What Does A Bottle of White Wine From 1956 Taste Like?

One of the more unusual discoveries of this year’s trip to France was the above bottle of wine, of which there were two in my mother in law’s refrigerator.

No one was quite sure how they got there,  least of whom was my mother in law who at age 90 is growing more and more forgetful as she gets older.  Over lunch I shared them with two of my brother in-laws as well as numerous theories on how they got there.  Perhaps this was the last of their father’s extensive wine cellar that someone had discovered?  No one could come up with an answer.

Although we had low expectations, we were curious about the wine, as the Cote De Beaune is one of the premier white wine regions in France, although my brother-in-law (who is very Bordeaux oriented) thought they only grew reds.  Here is a link to the wiki on the area:


Getting the cork out was no easy matter.  They broke several times but showed no signs of mold or off colors.  Eventually, we decanted both bottles and poured.  The wine had the color of straw and no nose to speak of.  We served it chilled and raised the glasses and drank.  The verdict?  Not much.  There just wasn’t much left in the bottles, the great chardonnay tastes were long long gone.  It wasn’t vinegary either, it tasted like you were drinking an echo of a voice from long ago.  If you tried hard you could get just the slightest taste of fruit and then it was gone.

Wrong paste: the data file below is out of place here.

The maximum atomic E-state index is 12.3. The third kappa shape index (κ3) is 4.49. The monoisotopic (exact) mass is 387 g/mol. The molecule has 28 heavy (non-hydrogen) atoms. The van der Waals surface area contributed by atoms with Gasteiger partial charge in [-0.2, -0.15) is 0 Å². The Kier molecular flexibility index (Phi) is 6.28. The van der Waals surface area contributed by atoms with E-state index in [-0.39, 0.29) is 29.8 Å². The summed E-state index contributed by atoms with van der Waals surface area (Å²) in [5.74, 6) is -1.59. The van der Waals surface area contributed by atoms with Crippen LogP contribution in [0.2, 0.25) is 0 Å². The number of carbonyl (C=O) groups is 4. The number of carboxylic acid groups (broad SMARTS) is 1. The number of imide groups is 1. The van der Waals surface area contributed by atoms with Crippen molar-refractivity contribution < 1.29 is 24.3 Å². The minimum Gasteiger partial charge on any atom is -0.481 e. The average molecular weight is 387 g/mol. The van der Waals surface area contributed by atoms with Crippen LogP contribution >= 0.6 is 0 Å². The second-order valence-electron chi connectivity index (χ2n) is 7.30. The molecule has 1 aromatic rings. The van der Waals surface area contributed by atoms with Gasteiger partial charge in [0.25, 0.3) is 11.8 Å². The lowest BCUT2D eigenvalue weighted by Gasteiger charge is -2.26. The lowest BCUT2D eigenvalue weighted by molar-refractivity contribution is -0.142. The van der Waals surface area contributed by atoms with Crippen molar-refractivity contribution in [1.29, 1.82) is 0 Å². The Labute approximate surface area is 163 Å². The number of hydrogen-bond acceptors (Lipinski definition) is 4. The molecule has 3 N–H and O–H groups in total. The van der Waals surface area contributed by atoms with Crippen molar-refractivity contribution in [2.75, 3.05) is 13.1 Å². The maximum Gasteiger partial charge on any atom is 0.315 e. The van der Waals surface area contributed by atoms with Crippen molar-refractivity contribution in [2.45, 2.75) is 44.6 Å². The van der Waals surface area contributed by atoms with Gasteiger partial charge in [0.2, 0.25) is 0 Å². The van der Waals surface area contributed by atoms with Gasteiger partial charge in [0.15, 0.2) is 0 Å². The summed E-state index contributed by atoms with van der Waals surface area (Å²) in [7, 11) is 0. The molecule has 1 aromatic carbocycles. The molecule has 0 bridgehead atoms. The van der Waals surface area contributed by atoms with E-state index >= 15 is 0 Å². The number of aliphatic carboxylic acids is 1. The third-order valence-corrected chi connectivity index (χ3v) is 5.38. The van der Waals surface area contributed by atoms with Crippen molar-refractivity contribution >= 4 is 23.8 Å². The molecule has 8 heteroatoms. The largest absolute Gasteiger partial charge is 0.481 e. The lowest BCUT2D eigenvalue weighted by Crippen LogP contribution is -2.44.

After the tasting we poured the bottles out.  There was no sense going further.

I loved the style of these old graphics, the use of color and the pronounced gallic rooster.  The bottles were beautiful, I only wish I could have tasted them closer to the time when they were made.  Then again I was only 2 when that happened.


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